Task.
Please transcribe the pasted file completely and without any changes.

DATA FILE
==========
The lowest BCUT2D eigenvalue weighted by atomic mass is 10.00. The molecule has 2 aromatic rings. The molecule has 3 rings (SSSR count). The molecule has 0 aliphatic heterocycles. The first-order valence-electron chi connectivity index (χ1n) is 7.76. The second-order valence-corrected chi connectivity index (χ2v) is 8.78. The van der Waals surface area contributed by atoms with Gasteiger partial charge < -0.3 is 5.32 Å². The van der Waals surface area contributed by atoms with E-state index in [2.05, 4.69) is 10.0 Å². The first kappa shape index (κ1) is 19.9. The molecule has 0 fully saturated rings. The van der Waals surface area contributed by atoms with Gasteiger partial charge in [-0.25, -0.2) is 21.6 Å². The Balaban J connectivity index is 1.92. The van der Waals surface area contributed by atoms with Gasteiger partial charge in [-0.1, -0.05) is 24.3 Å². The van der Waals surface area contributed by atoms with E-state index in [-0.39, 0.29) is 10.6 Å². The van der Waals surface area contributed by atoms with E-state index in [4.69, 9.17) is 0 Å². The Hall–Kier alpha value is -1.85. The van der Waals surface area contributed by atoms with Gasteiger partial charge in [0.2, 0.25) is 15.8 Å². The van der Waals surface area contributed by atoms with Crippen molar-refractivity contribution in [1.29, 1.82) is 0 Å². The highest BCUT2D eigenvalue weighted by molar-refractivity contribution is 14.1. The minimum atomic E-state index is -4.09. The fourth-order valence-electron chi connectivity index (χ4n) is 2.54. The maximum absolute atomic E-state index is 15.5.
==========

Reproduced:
The lowest BCUT2D eigenvalue weighted by atomic mass is 10.00. The molecule has 2 aromatic rings. The molecule has 3 rings (SSSR count). The molecule has 0 aliphatic heterocycles. The first-order valence-electron chi connectivity index (χ1n) is 7.76. The second-order valence-corrected chi connectivity index (χ2v) is 8.78. The van der Waals surface area contributed by atoms with Gasteiger partial charge < -0.3 is 5.32 Å². The van der Waals surface area contributed by atoms with E-state index in [2.05, 4.69) is 10.0 Å². The first kappa shape index (κ1) is 19.9. The molecule has 0 fully saturated rings. The van der Waals surface area contributed by atoms with Gasteiger partial charge in [-0.25, -0.2) is 21.6 Å². The Balaban J connectivity index is 1.92. The van der Waals surface area contributed by atoms with Gasteiger partial charge in [-0.1, -0.05) is 24.3 Å². The van der Waals surface area contributed by atoms with E-state index in [-0.39, 0.29) is 10.6 Å². The van der Waals surface area contributed by atoms with E-state index in [4.69, 9.17) is 0 Å². The Hall–Kier alpha value is -1.85. The van der Waals surface area contributed by atoms with Gasteiger partial charge in [0.2, 0.25) is 15.8 Å². The van der Waals surface area contributed by atoms with Crippen molar-refractivity contribution in [1.29, 1.82) is 0 Å². The highest BCUT2D eigenvalue weighted by molar-refractivity contribution is 14.1. The minimum atomic E-state index is -4.09. The fourth-order valence-electron chi connectivity index (χ4n) is 2.54. The maximum absolute atomic E-state index is 15.5.